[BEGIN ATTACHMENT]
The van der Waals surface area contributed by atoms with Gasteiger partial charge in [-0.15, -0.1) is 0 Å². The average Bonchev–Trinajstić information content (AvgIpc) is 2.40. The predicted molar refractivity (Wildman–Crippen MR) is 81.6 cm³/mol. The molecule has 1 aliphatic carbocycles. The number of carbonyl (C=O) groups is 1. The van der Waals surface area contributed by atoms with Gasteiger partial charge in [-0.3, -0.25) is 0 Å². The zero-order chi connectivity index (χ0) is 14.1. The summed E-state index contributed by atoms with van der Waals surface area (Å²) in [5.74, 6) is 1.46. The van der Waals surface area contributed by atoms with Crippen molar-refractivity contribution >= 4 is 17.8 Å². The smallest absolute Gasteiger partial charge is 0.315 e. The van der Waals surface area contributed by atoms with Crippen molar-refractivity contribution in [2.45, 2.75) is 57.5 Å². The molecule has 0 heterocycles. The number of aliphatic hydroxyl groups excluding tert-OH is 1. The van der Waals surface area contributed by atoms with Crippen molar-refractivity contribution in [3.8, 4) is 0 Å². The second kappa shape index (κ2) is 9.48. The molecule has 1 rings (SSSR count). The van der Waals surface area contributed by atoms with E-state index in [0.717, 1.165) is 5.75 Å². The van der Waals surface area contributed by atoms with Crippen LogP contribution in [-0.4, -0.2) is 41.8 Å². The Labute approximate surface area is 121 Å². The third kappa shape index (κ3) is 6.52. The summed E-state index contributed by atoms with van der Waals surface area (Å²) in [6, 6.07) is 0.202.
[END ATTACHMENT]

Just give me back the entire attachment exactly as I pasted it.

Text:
The van der Waals surface area contributed by atoms with Gasteiger partial charge in [-0.15, -0.1) is 0 Å². The average Bonchev–Trinajstić information content (AvgIpc) is 2.40. The predicted molar refractivity (Wildman–Crippen MR) is 81.6 cm³/mol. The molecule has 1 aliphatic carbocycles. The number of carbonyl (C=O) groups is 1. The van der Waals surface area contributed by atoms with Gasteiger partial charge in [-0.3, -0.25) is 0 Å². The zero-order chi connectivity index (χ0) is 14.1. The summed E-state index contributed by atoms with van der Waals surface area (Å²) in [5.74, 6) is 1.46. The van der Waals surface area contributed by atoms with Crippen molar-refractivity contribution >= 4 is 17.8 Å². The smallest absolute Gasteiger partial charge is 0.315 e. The van der Waals surface area contributed by atoms with Crippen molar-refractivity contribution in [2.45, 2.75) is 57.5 Å². The molecule has 0 heterocycles. The number of aliphatic hydroxyl groups excluding tert-OH is 1. The van der Waals surface area contributed by atoms with Crippen molar-refractivity contribution in [3.8, 4) is 0 Å². The second kappa shape index (κ2) is 9.48. The molecule has 1 rings (SSSR count). The van der Waals surface area contributed by atoms with E-state index in [0.717, 1.165) is 5.75 Å². The van der Waals surface area contributed by atoms with Crippen LogP contribution in [-0.4, -0.2) is 41.8 Å². The Labute approximate surface area is 121 Å². The third kappa shape index (κ3) is 6.52. The summed E-state index contributed by atoms with van der Waals surface area (Å²) in [6, 6.07) is 0.202.